The fate of the Children’s Health Insurance Program is in Congress’s hands — and children’s education, not just their health, may be at stake.
Congress passed a temporary extension of funding for of CHIP in December, through some states will run out of money shortly. The end of the program would come with obvious potential consequences, as CHIP, which covers approximately 9 million children, gives participants more access to health and dental care.
There may also be a less obvious result: Research has found that access to health insurance helps kids perform better on tests and stay in school longer.
A 2016 study, published in the peer-reviewed Journal of Human Resources, found that expanding Medicaid in the 1980s and 1990s increased students’ likelihood of completing high school and college.
“Our results indicate that the long-run benefits of public health insurance are substantial,” the researchers wrote.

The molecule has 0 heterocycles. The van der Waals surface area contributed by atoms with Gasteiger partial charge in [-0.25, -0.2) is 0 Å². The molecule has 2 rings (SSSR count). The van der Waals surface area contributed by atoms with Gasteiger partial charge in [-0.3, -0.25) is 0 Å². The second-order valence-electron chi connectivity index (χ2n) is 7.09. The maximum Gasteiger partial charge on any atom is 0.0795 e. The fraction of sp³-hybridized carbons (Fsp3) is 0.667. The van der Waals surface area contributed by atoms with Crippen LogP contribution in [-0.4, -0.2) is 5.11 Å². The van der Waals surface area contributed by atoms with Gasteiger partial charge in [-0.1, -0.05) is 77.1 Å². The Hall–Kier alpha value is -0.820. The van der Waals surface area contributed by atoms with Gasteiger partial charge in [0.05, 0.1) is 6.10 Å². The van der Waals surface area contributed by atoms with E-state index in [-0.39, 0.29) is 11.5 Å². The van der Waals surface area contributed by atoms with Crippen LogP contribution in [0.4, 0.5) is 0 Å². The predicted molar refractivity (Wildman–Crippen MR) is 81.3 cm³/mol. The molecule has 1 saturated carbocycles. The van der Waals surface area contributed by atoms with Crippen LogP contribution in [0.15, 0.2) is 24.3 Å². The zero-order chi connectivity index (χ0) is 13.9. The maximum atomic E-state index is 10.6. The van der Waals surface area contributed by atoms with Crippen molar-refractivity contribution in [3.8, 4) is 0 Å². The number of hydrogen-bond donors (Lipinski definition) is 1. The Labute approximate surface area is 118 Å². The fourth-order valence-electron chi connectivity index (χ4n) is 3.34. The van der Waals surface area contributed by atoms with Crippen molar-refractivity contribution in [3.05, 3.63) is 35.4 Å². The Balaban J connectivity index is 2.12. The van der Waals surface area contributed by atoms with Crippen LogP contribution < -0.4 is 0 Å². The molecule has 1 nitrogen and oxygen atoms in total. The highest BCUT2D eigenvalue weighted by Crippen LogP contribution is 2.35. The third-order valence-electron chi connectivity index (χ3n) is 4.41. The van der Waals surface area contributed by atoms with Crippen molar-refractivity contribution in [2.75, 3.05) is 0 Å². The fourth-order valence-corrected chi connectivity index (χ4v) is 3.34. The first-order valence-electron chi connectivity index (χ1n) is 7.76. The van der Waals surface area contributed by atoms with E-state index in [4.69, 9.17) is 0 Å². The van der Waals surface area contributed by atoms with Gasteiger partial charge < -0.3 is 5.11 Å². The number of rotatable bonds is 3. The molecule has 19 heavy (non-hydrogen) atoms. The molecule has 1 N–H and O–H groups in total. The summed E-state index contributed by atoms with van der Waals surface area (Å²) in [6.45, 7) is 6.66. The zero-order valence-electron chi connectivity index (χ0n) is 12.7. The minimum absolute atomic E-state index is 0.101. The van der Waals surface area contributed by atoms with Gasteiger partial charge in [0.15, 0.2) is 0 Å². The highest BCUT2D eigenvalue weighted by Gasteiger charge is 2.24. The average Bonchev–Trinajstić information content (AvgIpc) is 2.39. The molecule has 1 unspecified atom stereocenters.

Similarly, an earlier paper shows that broadening access to Medicaid or CHIP led to increases in student achievement.
“We find evidence that test scores in reading, but not math, increased for those children affected at birth by the increase in health insurance eligibility,” researchers Phillip Levine and Diane Whitmore Schanzenbach wrote.
In short, research suggests that when kids are healthier, they do better in school. That’s in line with common sense, as well as studies showing that children benefit academically when their families have access to direct anti-poverty programs like the earned income tax credit or cash benefits.
(Even if CHIP ends, affected children might still have access to subsidized insurance through the Affordable Care Act or other means. The Congressional Budget Office estimates that will be more costly in the long run.)
Congress appears likely to vote on a bill this week that includes a six-year CHIP extension, as as well as a temporary spending measure to avoid a federal government shutdown.